While the granddaughter's pizza was baking, I did try to make the next one, but I was also concerned about hers sticking to the stone, and with good reason. When I tried to move the pizza with the peel before it was completely done, most of the bottom of the pizza stuck to the stone and I had to try to scrape it off. The oil had only helped to make it adhere more.
With each successive pizza, the results were similar, only larger and messier because of more ingredients. The next one up belonged to the daughter-in-law. She wanted pepperoni, some beef, sauce, cheese and mushrooms. I put a layer of cheese on top of the sauce and then put the other ingredients down with another layer of cheese on top. I placed her pizza on another part of the stone and tried to move it sooner with mixed results. Apparently the pizza bottom was sticking nearly immediately to the stone (probably due to the heat of the stone and the oil on the bottom of the pizza—instant fusion).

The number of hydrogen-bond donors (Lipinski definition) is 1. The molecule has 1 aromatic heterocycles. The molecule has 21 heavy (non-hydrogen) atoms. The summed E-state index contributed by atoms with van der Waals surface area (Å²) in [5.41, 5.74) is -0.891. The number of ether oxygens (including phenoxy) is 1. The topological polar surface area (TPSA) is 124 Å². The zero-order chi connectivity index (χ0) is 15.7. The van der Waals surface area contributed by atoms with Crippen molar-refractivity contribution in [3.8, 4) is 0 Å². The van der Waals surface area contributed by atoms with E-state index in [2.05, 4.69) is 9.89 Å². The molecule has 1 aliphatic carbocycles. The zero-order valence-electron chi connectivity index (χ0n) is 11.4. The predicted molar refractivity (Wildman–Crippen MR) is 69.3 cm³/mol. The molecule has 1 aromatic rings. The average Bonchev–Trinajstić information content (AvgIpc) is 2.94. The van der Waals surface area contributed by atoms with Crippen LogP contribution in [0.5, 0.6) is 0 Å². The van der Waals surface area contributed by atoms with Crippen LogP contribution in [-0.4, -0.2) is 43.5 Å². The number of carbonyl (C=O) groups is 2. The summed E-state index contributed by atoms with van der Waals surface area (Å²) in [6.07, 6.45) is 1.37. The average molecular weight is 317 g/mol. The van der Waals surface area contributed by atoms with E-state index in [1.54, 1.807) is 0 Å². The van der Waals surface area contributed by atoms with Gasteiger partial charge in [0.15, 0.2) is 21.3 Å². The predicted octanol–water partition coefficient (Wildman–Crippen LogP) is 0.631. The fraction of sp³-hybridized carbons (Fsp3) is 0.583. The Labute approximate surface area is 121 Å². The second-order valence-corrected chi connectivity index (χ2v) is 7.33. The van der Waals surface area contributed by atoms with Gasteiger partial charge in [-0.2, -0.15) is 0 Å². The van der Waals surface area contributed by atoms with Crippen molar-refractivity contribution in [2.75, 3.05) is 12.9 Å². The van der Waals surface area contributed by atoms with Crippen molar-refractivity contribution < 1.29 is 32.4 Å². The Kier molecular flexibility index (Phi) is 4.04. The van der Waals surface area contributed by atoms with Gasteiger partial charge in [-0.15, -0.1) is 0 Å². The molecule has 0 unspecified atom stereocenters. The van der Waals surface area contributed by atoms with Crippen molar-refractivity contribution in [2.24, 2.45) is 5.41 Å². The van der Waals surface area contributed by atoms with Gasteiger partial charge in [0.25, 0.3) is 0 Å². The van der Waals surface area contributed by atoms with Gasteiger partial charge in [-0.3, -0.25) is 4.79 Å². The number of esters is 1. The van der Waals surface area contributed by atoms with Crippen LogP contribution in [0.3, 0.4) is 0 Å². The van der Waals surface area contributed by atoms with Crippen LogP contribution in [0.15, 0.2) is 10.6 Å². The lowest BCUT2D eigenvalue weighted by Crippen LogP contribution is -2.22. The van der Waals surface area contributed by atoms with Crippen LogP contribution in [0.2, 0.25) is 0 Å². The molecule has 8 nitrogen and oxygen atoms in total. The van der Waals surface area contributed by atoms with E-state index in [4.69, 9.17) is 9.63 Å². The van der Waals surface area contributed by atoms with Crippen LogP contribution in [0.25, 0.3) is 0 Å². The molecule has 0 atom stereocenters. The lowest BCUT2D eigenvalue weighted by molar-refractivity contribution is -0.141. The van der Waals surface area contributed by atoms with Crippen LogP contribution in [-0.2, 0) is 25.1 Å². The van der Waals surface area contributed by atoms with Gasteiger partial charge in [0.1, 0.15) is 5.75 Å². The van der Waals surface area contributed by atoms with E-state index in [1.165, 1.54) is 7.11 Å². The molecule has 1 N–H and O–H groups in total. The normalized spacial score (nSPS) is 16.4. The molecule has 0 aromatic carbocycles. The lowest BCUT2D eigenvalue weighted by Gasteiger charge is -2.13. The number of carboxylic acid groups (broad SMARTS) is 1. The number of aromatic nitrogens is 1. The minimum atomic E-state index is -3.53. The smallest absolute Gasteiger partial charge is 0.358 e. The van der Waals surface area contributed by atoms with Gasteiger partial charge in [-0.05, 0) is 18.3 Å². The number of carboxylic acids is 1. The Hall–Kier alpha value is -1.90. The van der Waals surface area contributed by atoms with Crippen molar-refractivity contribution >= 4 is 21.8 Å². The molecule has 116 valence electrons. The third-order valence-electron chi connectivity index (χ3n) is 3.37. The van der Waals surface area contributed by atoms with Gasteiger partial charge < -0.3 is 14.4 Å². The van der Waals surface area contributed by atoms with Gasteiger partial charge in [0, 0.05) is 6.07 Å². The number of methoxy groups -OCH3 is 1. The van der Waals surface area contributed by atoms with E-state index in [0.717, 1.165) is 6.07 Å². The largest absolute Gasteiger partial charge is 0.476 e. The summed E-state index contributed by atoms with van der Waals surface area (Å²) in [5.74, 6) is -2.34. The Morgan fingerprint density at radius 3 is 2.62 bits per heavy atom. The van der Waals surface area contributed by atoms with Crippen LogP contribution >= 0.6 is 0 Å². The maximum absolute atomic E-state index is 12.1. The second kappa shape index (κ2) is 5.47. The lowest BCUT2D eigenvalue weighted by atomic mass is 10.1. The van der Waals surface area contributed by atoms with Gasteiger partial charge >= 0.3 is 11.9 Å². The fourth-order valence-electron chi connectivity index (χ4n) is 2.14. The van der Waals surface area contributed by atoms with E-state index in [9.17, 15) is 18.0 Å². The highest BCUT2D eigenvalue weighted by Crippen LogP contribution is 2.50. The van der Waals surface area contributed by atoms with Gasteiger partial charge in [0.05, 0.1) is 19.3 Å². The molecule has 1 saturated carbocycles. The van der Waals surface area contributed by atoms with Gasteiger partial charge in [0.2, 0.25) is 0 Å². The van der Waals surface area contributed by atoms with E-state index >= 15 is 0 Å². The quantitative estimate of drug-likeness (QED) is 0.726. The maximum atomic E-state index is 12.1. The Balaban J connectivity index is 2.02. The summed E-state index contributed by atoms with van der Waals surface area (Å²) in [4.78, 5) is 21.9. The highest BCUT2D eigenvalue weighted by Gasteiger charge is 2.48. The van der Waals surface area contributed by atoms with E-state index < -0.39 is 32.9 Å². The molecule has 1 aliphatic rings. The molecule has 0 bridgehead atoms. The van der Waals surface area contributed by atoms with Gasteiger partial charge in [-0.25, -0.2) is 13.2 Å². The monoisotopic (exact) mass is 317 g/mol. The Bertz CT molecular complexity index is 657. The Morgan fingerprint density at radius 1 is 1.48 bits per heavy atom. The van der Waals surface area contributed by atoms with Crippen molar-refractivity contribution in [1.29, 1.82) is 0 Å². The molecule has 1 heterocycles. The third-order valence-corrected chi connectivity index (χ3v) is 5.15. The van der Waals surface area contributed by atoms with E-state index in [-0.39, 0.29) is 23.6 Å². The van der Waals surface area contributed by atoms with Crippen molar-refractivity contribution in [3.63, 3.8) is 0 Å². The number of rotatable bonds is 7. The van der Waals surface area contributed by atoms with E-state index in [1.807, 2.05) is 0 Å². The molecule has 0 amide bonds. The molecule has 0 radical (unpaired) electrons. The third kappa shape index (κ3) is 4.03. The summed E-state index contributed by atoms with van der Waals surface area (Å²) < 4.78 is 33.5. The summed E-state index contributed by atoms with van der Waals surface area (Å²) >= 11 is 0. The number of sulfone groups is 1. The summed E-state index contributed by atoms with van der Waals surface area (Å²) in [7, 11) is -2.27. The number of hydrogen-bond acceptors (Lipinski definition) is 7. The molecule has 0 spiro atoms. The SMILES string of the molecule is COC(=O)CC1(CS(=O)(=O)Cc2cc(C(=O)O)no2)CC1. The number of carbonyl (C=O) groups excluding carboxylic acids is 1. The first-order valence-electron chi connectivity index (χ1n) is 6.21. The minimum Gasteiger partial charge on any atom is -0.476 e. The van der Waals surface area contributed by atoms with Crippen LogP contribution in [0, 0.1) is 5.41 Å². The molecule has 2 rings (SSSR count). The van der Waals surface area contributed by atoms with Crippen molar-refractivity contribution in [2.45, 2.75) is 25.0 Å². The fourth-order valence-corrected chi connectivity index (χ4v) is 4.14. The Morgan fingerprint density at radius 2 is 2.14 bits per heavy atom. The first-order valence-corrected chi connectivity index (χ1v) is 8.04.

Now, with more cheese in the mix, the freshness of the mozzarella was creating moisture or water which wasn't completely cooking off. It kept things a little moister than I was wanting and the cheese wasn't melting like it should.
The dough also puffed up, too, making everything look bigger than it was to start out with. I'd tried to make things thinner, but as noted earlier, the dough kept snapping back.
The wife's pizza was the next to follow. She wanted all of the meat, plus pepper, onions and mushrooms, with the sauce and cheese. When it was done, she would top hers off with sliced tomatoes. She wanted a lot of cheese, which only compounded the moisture problem. However, of the first three, her pizza fared the best as far as moving it and keeping it from sticking to the stone, though I'm not entirely sure why.
Finally, I did my younger son's and mine last. He wanted everything but Canadian Bacon, peppers and onions, and I would have everything but pepperoni. Again, tomato slices would go on later.